• Robert Rauschenberg, Erased de Kooning Drawing • Rauschenberg created a new work of art by erasing a drawing by Willem de Kooning • De Kooning agreed to give Rauschenberg a drawing, understanding what the younger artist had in mind • But, in order to make it more difficult, de Kooning gave Rauschenberg a drawing made with charcoal, oil paint, pencil, and crayon • It took Rauschenberg nearly a month to erase it • Rauschenberg’s idea was to create a performed work of conceptual art and display the result
    • Chapter 2.1 Drawing PART 2 MEDIA AND PROCESSES Gateways to Art: Understanding the Visual Arts, Debra J. DeWitte, Ralph M. Larmann, M. Kathryn Shields The Materials of Drawing: Wet Media  The wet media used in drawings are applied with brushes or pens  Wet media dry or harden as the liquid evaporates
    • Chapter 2.1 Drawing PART 2 MEDIA AND PROCESSES Gateways to Art: Understanding the Visual Arts, Debra J. DeWitte, Ralph M. Larmann, M. Kathryn Shields Wet Media: Ink  Ink is a favorite of artists because of its permanence, precision, and strong dark color  Carbon ink, made by mixing soot with water and gum, has been in use in China and India since around 2500 BCE • A contemporary version of carbon ink, called India (or Indian) ink, is a favorite of comic book artists  Most European ink drawings from the Renaissance to the present day are made with iron gall ink • Gall ink is not entirely lightfast, however, and tends to lighten to brown after many years  Other types of fluid media include bistre, which is derived from wood soot and usually a yellow-brown color, and sepia, a brown medium that is derived from the secretions of cuttlefish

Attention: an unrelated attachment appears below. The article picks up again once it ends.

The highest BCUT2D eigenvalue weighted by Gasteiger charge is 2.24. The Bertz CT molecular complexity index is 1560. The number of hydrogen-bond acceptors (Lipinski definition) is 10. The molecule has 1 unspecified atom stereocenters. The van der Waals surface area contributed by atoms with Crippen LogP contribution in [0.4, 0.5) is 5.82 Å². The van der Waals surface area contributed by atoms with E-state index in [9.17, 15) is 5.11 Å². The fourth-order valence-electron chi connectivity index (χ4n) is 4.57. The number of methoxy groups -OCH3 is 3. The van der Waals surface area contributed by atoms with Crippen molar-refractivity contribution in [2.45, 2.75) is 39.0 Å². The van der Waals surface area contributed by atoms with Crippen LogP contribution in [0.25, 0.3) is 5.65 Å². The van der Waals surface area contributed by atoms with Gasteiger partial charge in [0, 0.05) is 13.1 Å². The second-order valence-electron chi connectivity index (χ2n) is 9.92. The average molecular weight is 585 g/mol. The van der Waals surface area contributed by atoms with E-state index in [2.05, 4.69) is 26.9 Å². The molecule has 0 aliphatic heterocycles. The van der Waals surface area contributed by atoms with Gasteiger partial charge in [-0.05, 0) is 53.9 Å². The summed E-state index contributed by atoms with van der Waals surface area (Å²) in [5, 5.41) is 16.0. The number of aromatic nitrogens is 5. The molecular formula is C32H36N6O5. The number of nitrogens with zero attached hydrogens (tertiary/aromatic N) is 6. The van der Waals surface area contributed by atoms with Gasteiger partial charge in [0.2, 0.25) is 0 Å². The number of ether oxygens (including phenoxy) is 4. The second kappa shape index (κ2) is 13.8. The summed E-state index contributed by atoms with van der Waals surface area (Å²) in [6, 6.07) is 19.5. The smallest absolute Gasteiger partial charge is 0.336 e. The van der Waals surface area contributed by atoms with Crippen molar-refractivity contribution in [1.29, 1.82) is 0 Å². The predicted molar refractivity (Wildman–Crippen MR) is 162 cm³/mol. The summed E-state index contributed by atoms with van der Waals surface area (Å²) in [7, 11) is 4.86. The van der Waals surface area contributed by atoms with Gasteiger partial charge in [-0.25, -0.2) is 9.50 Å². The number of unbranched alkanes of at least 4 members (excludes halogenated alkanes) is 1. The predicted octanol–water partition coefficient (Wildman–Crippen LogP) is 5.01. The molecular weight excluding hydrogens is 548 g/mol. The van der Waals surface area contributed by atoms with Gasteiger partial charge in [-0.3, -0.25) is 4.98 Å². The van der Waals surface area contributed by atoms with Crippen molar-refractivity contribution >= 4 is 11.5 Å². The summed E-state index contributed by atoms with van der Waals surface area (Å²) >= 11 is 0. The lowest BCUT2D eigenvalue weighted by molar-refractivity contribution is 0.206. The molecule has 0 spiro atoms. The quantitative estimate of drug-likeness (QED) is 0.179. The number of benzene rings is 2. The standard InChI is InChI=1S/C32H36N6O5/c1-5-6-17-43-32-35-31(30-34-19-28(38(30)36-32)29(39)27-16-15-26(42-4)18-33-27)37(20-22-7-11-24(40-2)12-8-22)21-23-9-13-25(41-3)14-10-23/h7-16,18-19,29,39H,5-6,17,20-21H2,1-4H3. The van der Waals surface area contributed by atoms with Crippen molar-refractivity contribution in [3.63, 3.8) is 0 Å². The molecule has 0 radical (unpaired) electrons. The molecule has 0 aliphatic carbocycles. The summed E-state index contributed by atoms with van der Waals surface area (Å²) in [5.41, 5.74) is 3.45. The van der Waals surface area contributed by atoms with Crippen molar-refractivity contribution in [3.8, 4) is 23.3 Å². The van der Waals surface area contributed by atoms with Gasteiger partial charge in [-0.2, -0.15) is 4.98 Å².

• Chapter 2.1 Drawing PART 2 MEDIA AND PROCESSES Gateways to Art: Understanding the Visual Arts, Debra J. DeWitte, Ralph M. Larmann, M. Kathryn Shields Wet Media: Quill and Pen  Traditionally a quill—the shaft of a bird’s feather, or a similarly hollow reed—is carved to a point to apply the ink  A slit, running parallel to the shaft, helps control its rate of flow  The artist can control the flow of the ink by pressing harder or more softly  The artist can further increase or decrease the width of the drawn line by holding the pen at different angles
    • 2.14 Vincent van Gogh, Sower with Setting Sun, 1888. Pen and brown ink, 9⅝ × 12⅝”. Van Gogh Museum, Amsterdam, Netherlands
    • Vincent van Gogh, Sower with Setting Sun • Van Gogh uses a reed pen and brown ink • By changing the way he applies his pen strokes and by controlling their width, he creates an undulating, restless design • Van Gogh’s emphatic direction of line expresses the characteristic energy of his work